By Ahmed Omar | –
The single main story of the year has without a doubt been the coronavirus pandemic which has thus far claimed over 1.5 million lives around the world amid encouraging news about vaccine development. However it is now easy to forget that before this story became a near permanent fixture of daily international news, the year kicked off with a major escalation in the decades-long hostilities between the US and Iran with the assassination on 3 January at Baghdad International Airport of Iran’s Islamic Revolutionary Guards Corps’ (IRGC) Quds Force head, Major General Qassem Soleimani.
The drone strike which also killed the deputy head of Iraq’s Popular Mobilisation Forces (PMF), Abu Mahdi Al-Muhandis, was approved by President Donald Trump over alleged imminent threats to the US and its allies. Threats which later were both scrutinised and downplayed by White House and Pentagon officials. By then, Tehran had vowed a “hard revenge” and within days there was an initial response by the IRGC involving ballistic missile strikes on a couple of bases in Iraq hosting US forces, which left over 100 service members with traumatic brain injuries.
The strikes although audacious were largely a face-saving tactic and the animosity between the two countries resumed along their usual political lines, especially over regional issues on which they oppose each other following a gradual military de-escalation and a relative security reassurance for the region. Nevertheless Iranian officials have repeatedly vowed that the Islamic Republic would definitely reciprocate the assassination of Soleimani, chief among them the IRGC’s commander, Major General Hossein Salami. Rarely one to rush into large-scale military blunders, Iran has many years of statecraft experience and tends to take strategic and calculated actions over the long term, which has so far served its interests well in its foreign and regional policy.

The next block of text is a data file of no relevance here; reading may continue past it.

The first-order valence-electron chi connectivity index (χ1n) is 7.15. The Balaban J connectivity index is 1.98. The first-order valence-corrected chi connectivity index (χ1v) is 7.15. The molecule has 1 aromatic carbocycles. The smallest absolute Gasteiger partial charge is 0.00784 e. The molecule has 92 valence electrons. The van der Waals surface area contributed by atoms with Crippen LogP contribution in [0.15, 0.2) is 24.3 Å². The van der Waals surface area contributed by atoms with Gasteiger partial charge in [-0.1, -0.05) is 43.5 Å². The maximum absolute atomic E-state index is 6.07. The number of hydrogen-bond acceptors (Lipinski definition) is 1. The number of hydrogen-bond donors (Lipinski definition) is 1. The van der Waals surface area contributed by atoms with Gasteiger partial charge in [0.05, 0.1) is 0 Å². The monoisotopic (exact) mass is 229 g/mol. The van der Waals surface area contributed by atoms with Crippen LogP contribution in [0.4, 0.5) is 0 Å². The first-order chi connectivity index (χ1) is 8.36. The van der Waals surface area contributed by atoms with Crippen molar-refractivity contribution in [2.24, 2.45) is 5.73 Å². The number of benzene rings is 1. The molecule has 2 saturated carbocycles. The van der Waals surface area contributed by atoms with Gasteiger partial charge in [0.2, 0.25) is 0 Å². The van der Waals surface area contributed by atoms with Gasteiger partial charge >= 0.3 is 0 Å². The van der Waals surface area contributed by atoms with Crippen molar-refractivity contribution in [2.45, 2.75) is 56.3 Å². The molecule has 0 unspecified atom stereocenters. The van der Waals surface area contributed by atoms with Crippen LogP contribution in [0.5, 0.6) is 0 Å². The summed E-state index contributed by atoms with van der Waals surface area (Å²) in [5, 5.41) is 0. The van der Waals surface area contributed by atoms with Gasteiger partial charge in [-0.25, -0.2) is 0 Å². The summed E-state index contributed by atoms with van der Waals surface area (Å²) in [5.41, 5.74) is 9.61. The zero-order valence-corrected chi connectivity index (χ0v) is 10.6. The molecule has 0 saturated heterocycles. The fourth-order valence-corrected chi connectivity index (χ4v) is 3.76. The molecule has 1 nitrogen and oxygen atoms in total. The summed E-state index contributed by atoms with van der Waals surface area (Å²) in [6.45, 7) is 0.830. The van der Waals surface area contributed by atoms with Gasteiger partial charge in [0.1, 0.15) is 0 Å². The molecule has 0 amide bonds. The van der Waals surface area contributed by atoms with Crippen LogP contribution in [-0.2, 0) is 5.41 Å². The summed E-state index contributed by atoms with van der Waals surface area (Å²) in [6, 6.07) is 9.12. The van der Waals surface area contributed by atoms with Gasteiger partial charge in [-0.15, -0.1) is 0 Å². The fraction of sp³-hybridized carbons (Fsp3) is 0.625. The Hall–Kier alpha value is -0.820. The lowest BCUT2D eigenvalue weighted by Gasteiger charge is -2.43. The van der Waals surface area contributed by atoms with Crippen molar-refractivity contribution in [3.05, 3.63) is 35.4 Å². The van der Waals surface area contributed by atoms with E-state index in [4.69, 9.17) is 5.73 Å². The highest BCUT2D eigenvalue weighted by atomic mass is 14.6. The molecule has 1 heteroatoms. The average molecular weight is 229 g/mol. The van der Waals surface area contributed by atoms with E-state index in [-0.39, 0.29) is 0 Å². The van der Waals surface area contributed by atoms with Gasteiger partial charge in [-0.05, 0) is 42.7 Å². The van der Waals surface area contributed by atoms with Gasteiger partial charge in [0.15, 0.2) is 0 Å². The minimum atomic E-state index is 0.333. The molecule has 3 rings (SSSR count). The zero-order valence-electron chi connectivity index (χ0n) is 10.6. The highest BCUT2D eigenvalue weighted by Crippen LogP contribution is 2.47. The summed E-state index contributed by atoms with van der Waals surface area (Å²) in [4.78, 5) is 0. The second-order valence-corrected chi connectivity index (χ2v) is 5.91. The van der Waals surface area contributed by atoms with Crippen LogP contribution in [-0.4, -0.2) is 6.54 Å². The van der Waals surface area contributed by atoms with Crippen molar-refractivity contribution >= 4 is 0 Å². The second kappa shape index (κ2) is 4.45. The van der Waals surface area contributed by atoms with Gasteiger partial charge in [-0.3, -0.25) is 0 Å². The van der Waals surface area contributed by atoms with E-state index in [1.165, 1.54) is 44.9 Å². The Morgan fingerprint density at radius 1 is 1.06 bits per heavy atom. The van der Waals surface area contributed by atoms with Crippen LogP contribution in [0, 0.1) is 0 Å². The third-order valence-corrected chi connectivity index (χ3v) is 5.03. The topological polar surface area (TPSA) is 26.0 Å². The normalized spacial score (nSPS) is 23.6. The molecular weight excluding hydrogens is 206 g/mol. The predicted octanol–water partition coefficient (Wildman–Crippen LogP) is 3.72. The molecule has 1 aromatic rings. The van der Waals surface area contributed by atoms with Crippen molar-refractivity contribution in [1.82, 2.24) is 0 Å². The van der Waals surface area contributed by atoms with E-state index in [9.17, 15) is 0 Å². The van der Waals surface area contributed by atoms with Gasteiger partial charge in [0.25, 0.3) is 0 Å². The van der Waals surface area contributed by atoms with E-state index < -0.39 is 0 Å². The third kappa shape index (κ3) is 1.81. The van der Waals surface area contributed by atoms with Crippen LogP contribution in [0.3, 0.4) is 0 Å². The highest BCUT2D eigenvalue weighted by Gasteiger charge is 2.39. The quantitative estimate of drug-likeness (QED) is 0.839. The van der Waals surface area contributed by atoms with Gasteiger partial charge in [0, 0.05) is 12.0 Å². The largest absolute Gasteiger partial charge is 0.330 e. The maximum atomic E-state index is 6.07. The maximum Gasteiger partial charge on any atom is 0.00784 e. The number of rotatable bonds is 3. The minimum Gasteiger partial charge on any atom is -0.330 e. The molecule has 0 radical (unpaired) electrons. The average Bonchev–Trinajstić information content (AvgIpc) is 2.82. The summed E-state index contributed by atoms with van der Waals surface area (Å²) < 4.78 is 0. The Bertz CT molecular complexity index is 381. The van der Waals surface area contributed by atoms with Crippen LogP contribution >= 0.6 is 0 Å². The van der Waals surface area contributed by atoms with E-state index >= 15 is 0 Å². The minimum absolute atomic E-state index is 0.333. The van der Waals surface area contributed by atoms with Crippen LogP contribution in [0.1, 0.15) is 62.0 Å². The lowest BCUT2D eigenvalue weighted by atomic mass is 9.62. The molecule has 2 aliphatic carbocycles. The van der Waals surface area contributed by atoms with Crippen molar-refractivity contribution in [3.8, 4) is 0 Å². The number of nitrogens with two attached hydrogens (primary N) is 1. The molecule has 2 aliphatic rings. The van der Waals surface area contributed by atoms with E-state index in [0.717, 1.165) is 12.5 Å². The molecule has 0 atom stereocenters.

As previously mentioned, any further repercussions or potential fallout due to the targeted killings took a backseat as the pandemic rapidly garnered the world’s attention, while pre-existing regional conflicts continued unabated. This is of course until the 27 November when Iran’s lead nuclear scientist Mohsen Fakhrizadeh was assassinated in a shooting close to Tehran, according to Iranian media by an AI and “satellite-controlled” gun, with accusations levied at Israel and to a lesser extent Saudi Arabia.
Following both killings, there were heightened concerns of the spectre of war being raised, even on social media, posts related to “World War 3” were trending. Compared to the static silence from Gulf leaders following Soleimani’s killing, this time round all the Gulf states voiced either their condemnation or condolences following the latest covert attack against Iran, with the notable exception of Saudi Arabia.